The ability to positively differentiate your showroom from the competition is key to increasing sales and creating a positive and memorable brand. Randy Schwantz, author of the book How to Get Your Competition Fired (Without Saying Anything Bad About Them), claims a fundamental truth about selling is that every time one showroom gains a new customer, it's at the expense of a competitor who didn't make the sale. In other words, when you win, someone else has got to lose.
Schwantz believes that most business is lost, or not obtained at all, because sellers fail to account for the competition. The biggest problem in the selling process, according to Schwantz, is that "you don't differentiate yourself enough to be seen by your prospects as better than your competition."
So, what makes your showroom different? Showrooms can differentiate themselves based on price, merchandise and service.
Price is the lowest common denominator. Most, if not all, showrooms in the independent channel would be out of business if they had to compete principally on price.
Merchandising can be a positive differentiator. However, it's extremely difficult to sustain a competitive stronghold on merchandise alone. There are many showrooms that are equally adept at offering unique and limited-availability product lines.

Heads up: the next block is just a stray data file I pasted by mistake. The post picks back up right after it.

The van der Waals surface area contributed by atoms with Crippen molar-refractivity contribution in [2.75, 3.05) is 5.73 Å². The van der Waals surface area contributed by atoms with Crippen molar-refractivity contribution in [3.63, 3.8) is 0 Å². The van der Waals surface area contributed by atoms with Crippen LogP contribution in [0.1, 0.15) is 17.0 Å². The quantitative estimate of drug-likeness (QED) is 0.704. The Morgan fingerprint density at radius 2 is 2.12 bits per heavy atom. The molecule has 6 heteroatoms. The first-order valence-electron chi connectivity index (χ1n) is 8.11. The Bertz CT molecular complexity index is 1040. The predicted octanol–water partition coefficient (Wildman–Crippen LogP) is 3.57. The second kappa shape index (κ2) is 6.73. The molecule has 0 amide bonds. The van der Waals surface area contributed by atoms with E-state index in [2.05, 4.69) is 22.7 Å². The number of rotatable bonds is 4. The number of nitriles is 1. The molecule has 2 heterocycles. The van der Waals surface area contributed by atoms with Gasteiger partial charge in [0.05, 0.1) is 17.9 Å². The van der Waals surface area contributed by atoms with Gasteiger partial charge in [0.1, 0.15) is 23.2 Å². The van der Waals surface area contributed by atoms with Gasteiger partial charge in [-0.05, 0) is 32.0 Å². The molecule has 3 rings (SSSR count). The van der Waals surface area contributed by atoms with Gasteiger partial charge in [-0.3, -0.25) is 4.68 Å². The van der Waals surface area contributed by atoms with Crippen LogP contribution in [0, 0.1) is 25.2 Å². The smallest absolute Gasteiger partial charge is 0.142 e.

The third competitive differentiator is service. Schwantz observes that there are two types of service. The first is reactive, which involves "the way you respond to client problems, concerns and issues that arise." In contrast, proactive service is defined as "the day-to-day things that you do to control the experiences of your clients and make their future predictable." According to Schwantz, most businesses do not "clearly articulate the specific things they do proactively that make them different and better." When you clearly articulate services that set your showroom apart, you begin to identify your competition's weaknesses and areas where the competition under-serves its clientele.
USING YOUR STRENGTHS
Schwantz's approach uses a company's strengths to point out ways in which customers are under-served. This enables customers and prospects to self-educate, and "to see in the clearest most possible way how they are being under-served by their provider or would be without you."
Schwantz claims that under-serving causes customer pain. By illustrating that your service is better and different from a current provider or prospective provider, it eases that pain and becomes the winning difference in the sales process.
The approach avoids speaking ill of competitors – or even mentioning a competitor's name. Maligning a competitor only serves to put customers on the defensive because they don't want to admit that they've made a mistake or plan to make a mistake.
One showroom that uses its competitive strengths to its advantage is Brassworks, in Providence, RI. Nearly 10 years ago, Brassworks offered installation services out of necessity, claims company president Anthony Palmer.